Magnet-based Drug Delivery SystemTo Fight Cancer

A team of researchers at the University of Georgia (UGA)  has developed a non-invasive method of delivering drugs directly to cancerous tissue using magnetic forces, a form of treatment that could significantly reduce the toxic side effects of chemotherapy.

We showed that we can deliver anti-cancer drugs exactly in the area where they are needed and they can kill cancer cells,” said Andrey Zakharchenko, a graduate student in the Nanostructured Materials Lab in the UGA College of Family and Consumer Sciences who led the study.

The researchers from UGA and Clarkson University in New York first created very fine nanoparticles that acted as drug carriers, one a substrate base carrying the drugs, and the other loaded with enzymes.

Upon application of a relatively weak magnetic field, the two nanoparticles merge, forcing a reaction that releases the drugs at a specific location. By controlling the timing of the interaction, researchers could pinpoint delivery of the drug to a precise location, thus preventing side common side effects of chemotherapy, such as hair loss or cardiac toxicity. Researchers performed the proof of concept study in vitro using chemotherapy drugs and cancer cells. The next step would be to develop an animal model, Zakharchenko said.

The use of a static magnetic field to cause the reaction is important because it poses no threat to the body, said Sergiy Minko, the Georgia Power Professor of Fiber and Polymer Science within the FACS department of textiles, merchandising and interiors and the Franklin College of Arts and Sciences department of chemistry.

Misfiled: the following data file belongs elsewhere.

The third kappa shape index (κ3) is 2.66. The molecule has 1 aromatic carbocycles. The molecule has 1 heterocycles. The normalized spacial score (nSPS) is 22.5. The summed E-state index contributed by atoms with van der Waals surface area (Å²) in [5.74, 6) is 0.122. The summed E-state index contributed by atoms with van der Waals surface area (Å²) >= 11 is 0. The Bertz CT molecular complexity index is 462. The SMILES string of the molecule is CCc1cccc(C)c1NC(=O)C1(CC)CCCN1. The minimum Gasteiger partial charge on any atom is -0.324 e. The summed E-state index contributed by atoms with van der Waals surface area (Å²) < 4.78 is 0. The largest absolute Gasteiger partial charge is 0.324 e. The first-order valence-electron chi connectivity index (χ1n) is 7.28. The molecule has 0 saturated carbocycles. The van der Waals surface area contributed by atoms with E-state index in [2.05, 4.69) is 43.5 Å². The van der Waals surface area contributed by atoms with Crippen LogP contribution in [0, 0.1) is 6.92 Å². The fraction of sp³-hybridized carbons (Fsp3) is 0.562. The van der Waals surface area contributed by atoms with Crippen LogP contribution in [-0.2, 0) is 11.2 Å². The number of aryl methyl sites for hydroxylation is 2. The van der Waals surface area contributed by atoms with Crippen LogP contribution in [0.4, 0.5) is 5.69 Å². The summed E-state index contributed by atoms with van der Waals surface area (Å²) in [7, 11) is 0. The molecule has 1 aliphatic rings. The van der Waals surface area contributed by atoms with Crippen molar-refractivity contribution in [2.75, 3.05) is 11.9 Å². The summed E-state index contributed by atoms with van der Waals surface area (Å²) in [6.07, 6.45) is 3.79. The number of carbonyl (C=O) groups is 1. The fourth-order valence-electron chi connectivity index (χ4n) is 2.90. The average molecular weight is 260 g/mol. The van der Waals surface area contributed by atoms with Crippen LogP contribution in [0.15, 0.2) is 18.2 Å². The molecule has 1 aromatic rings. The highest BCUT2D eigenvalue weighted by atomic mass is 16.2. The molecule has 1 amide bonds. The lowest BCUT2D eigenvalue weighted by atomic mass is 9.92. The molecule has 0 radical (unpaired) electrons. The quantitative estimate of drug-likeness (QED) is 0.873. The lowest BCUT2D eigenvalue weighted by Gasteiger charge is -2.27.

The article appears in the January issue of the journal Nature Catalysis


How To Use Potato Virus To Delay Tumor Progression

Researchers from Case Western Reserve University School of Medicine in collaboration with researchers from Dartmouth Geisel School of Medicine and RWTH Aachen University (Germany) have adapted virus particles—that normally infect potatoes—to serve as cancer drug delivery devices for mice. But in a recent article published in Nano Letters, the team showed injecting the virus particles alongside chemotherapy drugs, instead of packing the drugs inside, may provide an even more potent benefit.

The researchers discovered injecting potato virus particles into melanoma tumor sites activates an anti-tumor immune system response. And simultaneously injecting the nanoscale plant virus particles and a chemotherapy drugdoxorubicin—into tumor sites further helps halt tumor progression in mice. But surprisingly, when the researchers created and injected combination nanoparticles, where the chemo drug is physically attached to the virus particles, there was not a significant added benefit.

The results are the first to show “vaccinating” mice with potato virus nanoparticles at a cancer site can generate an anti-tumor response. But the results also suggest more complex nanoparticles may not correspond to added therapeutic benefit.

It’s attractive to want to create multifunctional nanoparticles that can ‘do it all,’” said Nicole F. Steinmetz, PhD, senior author on the study, George J. Picha Professor in Biomaterials, member of the Case Comprehensive Cancer Center, and Director of the Center for Bio-Nanotechnology at Case Western Reserve School of Medicine.But this study shows significant therapeutic efficacy, including prolonging survival, requires a more step-wise approach. When the plant-based virus particles and the drugs were able to work on their own, we saw the greatest benefit.”

Wrote the authors, “While the nanomedicine field strives to design multifunctional nanoparticles that integrate several functions and therapeutic regimens into single nanoparticle – our data suggest a paradigm shift; some therapeutics may need to be administered separately to synergize and achieve most potent therapeutic outcome.”